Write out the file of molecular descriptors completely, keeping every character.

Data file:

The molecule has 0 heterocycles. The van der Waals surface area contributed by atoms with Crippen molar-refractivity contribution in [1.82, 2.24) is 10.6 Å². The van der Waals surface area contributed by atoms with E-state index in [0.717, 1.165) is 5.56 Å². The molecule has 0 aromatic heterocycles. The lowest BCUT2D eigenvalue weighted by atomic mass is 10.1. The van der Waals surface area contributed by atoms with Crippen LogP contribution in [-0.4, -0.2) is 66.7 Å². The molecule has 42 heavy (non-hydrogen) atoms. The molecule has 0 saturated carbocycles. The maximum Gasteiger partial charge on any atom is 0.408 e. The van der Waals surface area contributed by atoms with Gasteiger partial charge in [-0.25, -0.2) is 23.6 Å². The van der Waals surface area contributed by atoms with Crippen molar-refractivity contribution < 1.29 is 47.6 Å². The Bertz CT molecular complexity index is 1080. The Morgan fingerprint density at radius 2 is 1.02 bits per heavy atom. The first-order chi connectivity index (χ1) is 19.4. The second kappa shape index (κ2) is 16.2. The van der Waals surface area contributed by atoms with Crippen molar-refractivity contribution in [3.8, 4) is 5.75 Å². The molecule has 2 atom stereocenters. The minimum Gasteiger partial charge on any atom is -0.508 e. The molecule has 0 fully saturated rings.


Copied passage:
The molecule has 0 heterocycles. The van der Waals surface area contributed by atoms with Crippen molar-refractivity contribution in [1.82, 2.24) is 10.6 Å². The van der Waals surface area contributed by atoms with E-state index in [0.717, 1.165) is 5.56 Å². The molecule has 0 aromatic heterocycles. The lowest BCUT2D eigenvalue weighted by atomic mass is 10.1. The van der Waals surface area contributed by atoms with Crippen LogP contribution in [-0.4, -0.2) is 66.7 Å². The molecule has 42 heavy (non-hydrogen) atoms. The molecule has 0 saturated carbocycles. The maximum Gasteiger partial charge on any atom is 0.408 e. The van der Waals surface area contributed by atoms with Gasteiger partial charge in [-0.25, -0.2) is 23.6 Å². The van der Waals surface area contributed by atoms with Crippen molar-refractivity contribution < 1.29 is 47.6 Å². The Bertz CT molecular complexity index is 1080. The Morgan fingerprint density at radius 2 is 1.02 bits per heavy atom. The first-order chi connectivity index (χ1) is 19.4. The second kappa shape index (κ2) is 16.2. The van der Waals surface area contributed by atoms with Crippen molar-refractivity contribution in [3.8, 4) is 5.75 Å². The molecule has 2 atom stereocenters. The minimum Gasteiger partial charge on any atom is -0.508 e. The molecule has 0 fully saturated rings.